Private investor Nikolai Grove owns two million shares in Flyr through its wholly owned subsidiary, Oren Basem. Last week, he chose to sell entirely.
“Of course, I was initially positive about Flyr because I thought SAS and Norwegian had lost so much money for so many years that they wouldn’t compete on price with Flyr, but it seems they did anyway,” he says.
On Monday, Flyr’s stock fell, ending more than 20 percent lower. This happened after I informed the company Sharp deficit in the third quarterWhich was the first quarter of the company’s operations.
At the same time, Flyr said it will raise NOK 250 million in new capital by issuing shares to existing shareholders, a so-called rights issue.
– You might just have to walk away
Earlier on Monday, DNB Markets provided an analysis of the airline. Analysts Ole Martin Westgaard and Simen Aas The news the company provided on Monday is believed to be a sign that the business model is not working. At the same time, analysts described Flyr as a lost project.
Investor Grove believes it is too early to conclude whether the company has a well-performing business model.
– It’s too early to conclude whether or not this business model works, but they chose to raise money, and as the deficit accelerates it may be more difficult to raise money later at a reasonable rate, he says.
At the same time, Grove is hesitant to wonder if it’s a good time to trade Flyr shares after today’s sharp price drop.
So if Flyr’s stock drops further, there’s not necessarily any sign of buying, you might just have to walk away, he says.
Increasing infection rates
Grove thinks it seemed like a good decision to sell last week, but he maintains that the main reason he’s selling is that the number of coronavirus infections is now on the rise.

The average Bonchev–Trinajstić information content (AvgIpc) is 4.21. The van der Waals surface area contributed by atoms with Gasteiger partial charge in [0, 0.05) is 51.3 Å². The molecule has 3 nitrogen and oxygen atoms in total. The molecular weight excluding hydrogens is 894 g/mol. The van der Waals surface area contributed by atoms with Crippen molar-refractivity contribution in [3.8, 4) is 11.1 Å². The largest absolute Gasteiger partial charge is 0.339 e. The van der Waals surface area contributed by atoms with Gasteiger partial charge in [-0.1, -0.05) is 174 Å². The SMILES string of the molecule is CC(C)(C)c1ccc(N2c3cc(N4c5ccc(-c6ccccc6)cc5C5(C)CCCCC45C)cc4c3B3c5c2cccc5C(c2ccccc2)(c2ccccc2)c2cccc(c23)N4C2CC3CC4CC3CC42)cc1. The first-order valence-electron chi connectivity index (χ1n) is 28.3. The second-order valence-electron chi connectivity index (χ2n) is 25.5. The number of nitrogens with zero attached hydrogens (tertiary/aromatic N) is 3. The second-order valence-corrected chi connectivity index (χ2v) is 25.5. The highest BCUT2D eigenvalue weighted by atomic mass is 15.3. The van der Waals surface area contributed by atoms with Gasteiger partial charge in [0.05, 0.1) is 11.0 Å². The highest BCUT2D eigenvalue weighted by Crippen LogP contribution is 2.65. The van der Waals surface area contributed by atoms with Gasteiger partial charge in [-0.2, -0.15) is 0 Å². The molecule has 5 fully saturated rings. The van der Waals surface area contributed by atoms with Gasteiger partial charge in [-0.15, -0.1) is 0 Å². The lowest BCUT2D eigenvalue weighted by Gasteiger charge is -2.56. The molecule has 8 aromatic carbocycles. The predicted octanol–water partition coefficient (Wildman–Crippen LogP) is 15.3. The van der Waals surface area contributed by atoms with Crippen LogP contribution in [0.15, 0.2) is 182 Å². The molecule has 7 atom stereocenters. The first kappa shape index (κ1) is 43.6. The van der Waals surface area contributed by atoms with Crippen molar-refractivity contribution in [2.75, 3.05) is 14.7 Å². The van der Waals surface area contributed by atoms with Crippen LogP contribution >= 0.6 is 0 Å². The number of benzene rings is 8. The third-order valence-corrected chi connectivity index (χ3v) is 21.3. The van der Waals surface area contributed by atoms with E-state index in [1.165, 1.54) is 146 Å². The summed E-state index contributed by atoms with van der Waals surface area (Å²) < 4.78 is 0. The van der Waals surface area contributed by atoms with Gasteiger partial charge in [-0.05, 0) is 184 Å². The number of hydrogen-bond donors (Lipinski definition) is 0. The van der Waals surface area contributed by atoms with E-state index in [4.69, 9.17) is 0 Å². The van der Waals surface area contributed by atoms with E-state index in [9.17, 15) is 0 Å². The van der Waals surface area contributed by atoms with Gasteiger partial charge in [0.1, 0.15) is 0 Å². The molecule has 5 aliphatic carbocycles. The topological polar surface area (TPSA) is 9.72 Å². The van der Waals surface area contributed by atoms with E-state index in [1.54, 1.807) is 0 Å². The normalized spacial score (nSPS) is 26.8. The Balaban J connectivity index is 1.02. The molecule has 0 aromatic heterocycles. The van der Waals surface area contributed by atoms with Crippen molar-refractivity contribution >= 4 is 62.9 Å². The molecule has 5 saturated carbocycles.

– I sold out of the company mid last week. The reason is that infection numbers are now on the rise, and even if the authorities do not reach a complete lockdown again, it will hamper the desire to travel and will hit the airline industry hard again, he says.
When he bought shares in Flyr, it appeared that the reopening of the community was in full swing, and he predicted that air traffic would once again rebound sharply.
“I thought we’d get a real boost in air traffic and that it would be profitable for once to be an airline shareholder, but the reopening came much slower than we thought,” Grove says.
Monday reports NIPH reports that 198 coronary heart disease patients are hospitalized. This is the highest number since April of this year. FHI also reports that the trend of infection is currently on the rise. (Terms)Copyright Dagens Næringsliv AS and/or our suppliers. We want you to share our cases using a link that leads directly to our pages. All or part of the Content may not be copied or otherwise used with written permission or as permitted by law. For additional terms look here.
“Explorer. Unapologetic entrepreneur. Alcohol fanatic. Certified writer. Wannabe tv evangelist. Twitter fanatic. Student. Web scholar. Travel buff.”